Guten tag, Magooshers! From its ridiculously long words to different dialects, German sure is an interesting language. Also, Germany is one of the most powerful countries in Europe, and people who speak German and English are in a sweet spot to land a nice job overseas. So if you’ve taken some German in high school, and are planning to continue in college, AP German Language and Culture is the class for you!
It may be difficult to spell some German words, but the AP German Language and Culture Exam is as straight forward as AP Exams come. Over the next few paragraphs I will break down the exam, and offer tips so that you can do your best on exam day! If you get to the end and still have questions, make sure to check out the official College Board website for German Language and Culture.
Note: This article accounts for all revisions made to the AP German Language and Culture Exam in Fall 2011. If researching test materials online, please only refer to those that appeared on the Spring 2012 Exam or later.
How You’re Assessed on the Exam
You do not have to be 100% fluent to make a 5 on the AP German Language and Culture Exam. According to the College Board, the company that makes the exam, a student should have completed two or more years of German before taking AP German Language and Culture. Personally, I’d recommend three years, but in the end, it’s your call.
The exam covers the knowledge and skills gained throughout your years of learning German. Below are the six Course Themes that you can expect to encounter throughout AP German Language and Culture:
- Global Challenges
- Science and Technology
- Contemporary Life
- Beauty and Aesthetics
- Families and Communities
- Personal and Public Identities
Through these Course Themes, students in AP German Language and Culture are exposed to modern, relevant issues in 21st-century Germany. Of course, if you take this course, expect to hone your language skills, as well.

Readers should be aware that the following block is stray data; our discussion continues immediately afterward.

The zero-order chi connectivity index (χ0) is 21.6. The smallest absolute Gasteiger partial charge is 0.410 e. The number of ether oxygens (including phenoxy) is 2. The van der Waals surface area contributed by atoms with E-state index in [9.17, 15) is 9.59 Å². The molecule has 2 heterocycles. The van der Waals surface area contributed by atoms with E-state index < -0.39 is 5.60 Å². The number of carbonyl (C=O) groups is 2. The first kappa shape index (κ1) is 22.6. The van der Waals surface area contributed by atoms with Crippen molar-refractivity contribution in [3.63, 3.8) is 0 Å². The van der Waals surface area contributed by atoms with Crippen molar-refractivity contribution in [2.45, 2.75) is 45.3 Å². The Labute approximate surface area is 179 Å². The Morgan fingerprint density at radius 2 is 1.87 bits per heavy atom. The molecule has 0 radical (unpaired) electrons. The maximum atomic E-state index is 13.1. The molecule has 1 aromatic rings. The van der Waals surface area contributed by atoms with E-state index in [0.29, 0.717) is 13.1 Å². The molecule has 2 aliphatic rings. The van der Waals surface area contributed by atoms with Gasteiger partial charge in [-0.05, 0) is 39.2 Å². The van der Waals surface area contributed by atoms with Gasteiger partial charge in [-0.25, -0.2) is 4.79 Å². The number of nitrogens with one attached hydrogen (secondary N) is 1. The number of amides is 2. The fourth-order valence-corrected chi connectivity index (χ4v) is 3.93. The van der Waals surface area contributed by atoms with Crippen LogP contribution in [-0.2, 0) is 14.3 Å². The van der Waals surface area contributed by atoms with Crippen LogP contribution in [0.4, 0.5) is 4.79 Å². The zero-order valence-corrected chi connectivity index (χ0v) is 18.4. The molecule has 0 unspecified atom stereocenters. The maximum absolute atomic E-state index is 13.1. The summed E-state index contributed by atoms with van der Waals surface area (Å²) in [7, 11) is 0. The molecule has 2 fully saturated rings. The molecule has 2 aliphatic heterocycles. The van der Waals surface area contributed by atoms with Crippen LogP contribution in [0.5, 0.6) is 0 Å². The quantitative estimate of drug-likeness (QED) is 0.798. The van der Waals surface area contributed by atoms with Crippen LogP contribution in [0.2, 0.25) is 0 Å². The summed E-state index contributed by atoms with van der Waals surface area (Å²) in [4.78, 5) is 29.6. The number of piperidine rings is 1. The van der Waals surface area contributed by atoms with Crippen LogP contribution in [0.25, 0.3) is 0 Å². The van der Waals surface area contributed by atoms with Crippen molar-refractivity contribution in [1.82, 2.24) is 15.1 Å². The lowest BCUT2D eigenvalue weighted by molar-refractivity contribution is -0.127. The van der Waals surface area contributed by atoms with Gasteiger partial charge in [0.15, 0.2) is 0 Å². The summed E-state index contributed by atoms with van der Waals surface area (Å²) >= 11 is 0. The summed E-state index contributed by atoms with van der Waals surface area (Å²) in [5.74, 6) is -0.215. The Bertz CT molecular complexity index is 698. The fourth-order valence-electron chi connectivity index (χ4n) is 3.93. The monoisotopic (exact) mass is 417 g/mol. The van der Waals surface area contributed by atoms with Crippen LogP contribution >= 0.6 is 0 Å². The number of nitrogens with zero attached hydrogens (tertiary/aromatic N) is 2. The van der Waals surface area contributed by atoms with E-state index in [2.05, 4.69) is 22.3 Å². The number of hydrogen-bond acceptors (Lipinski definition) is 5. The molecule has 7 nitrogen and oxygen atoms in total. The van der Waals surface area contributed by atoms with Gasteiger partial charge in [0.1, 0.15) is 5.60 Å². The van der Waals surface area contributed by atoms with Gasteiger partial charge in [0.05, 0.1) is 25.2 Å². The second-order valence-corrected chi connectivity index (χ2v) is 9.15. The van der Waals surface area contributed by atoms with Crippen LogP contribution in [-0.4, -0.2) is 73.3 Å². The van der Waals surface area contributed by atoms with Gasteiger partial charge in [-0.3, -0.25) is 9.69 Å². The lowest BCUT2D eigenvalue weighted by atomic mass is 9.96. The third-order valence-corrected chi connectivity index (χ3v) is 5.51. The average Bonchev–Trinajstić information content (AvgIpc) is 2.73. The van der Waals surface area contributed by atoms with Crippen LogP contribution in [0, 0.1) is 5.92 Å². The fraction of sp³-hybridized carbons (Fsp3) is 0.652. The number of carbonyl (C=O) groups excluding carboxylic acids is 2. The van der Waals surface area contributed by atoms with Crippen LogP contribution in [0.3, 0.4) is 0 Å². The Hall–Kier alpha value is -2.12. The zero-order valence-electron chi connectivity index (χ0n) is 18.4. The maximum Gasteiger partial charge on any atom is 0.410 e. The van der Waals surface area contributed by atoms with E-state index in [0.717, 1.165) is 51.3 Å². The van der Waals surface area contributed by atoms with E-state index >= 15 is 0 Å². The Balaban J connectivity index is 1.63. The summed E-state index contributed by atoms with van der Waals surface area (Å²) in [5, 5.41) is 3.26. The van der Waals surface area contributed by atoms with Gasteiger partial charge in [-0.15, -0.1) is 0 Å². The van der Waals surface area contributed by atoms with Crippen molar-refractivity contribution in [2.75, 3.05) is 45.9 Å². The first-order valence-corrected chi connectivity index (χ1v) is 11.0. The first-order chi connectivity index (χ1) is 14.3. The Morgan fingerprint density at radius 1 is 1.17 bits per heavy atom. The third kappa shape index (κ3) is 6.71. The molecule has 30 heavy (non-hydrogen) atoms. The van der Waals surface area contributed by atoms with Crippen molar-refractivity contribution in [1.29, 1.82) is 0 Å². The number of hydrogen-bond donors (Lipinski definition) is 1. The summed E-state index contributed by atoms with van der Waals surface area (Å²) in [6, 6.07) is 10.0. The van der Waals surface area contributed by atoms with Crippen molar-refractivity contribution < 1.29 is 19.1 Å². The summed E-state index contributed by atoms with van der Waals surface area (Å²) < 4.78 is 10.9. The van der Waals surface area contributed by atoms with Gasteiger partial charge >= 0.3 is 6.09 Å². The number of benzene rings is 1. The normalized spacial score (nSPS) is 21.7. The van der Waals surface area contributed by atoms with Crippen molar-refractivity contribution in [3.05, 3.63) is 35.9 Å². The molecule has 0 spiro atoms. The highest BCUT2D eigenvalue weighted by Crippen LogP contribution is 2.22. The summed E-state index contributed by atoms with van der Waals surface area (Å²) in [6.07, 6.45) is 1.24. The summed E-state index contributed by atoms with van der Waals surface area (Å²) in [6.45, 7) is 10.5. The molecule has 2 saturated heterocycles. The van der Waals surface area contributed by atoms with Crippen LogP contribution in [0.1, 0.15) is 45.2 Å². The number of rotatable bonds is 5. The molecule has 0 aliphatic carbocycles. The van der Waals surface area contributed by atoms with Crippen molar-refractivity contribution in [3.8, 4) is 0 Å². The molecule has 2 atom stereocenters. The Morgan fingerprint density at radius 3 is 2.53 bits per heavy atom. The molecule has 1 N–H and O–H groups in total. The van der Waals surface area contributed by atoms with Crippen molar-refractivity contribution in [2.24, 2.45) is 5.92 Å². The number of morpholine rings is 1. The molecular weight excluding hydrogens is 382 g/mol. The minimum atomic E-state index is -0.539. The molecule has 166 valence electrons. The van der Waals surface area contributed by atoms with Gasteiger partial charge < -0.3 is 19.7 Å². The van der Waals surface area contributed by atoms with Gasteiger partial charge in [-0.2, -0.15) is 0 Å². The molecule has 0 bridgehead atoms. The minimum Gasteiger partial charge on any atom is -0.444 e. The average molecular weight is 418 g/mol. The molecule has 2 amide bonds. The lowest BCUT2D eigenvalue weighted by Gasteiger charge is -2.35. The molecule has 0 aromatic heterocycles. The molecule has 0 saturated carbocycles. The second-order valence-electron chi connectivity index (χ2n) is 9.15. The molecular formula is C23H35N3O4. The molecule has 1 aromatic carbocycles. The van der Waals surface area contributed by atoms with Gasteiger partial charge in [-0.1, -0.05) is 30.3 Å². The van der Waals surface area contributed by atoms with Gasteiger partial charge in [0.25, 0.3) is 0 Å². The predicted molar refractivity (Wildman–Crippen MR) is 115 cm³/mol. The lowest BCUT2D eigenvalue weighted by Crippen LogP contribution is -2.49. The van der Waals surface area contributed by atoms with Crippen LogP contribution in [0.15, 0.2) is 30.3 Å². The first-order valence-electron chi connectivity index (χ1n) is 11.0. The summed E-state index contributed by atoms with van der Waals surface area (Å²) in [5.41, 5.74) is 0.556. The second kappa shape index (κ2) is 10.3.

Successful Time Management
The AP German Language and Culture Exam is three hours long, the same length as the majority of AP exams. Though a bit longer than other AP language exams, every minute presents a different challenge. Let’s see what this exam is all about.
BIG NOTE: The AP German Language and Culture Exam is administered on the computer. Besides studying German, getting ready for test day also means installing German language support on your home computer. Make sure to actually use it, too.
Section I: Multiple Choice (65 Questions, 95 Minutes, 50% of Exam Score)
Section I is further broken down into two sections: Part A and Part B.
- Part A: 30 Questions, 40 Minutes
- Interpretive Communication: Print Texts
- Part B: 35 Questions, 55 Minutes
- Interpretive Communication: Print and Audio Texts (combined)
- Interpretive Communication: Audio Texts
In Part A, you are asked to read a variety of print materials such as literary texts, maps, tables, and advertisements. In Part B, you are asked to listen to a variety of audio texts. As you start Part B, the audio is paired with a supplementary text. To answer the questions, you will need to understand both the audio and text. In the second half of Part B, questions are based just off audio texts. All audio texts in Part B are played twice.
Another thing to remember is that like all AP Exams, there is no penalty for guessing on the AP German Language and Culture Exam. That’s right; no points are deducted for incorrect answers. Why is that a good thing for you? Well, if there is a question or two where you get stuck, there is no shame in guessing and moving on. Just don’t leave any questions blank!
Break (10 Minutes)
Break is an important time during any AP Exam. Go to the bathroom, drink some water, and eat something. Even though you’re taking a test in German, I’d avoid any food that ends in –wurst.
Section II: Free Response (8 prompts, 85 Minutes, 50% of Exam Score)
Section II is a mix between two writing prompts and six speaking prompts. Here’s the breakdown:
- Interpersonal Writing: E-mail Reply (1 prompt, 15 minutes)
- Presentational Writing: Persuasive Essay (1 prompt, 55 minutes)
- Interpersonal Speaking: Conversation (5 prompts, 20 seconds for each response)
- Presentational Speaking: Cultural Comparison (1 prompt, 2 minutes to respond)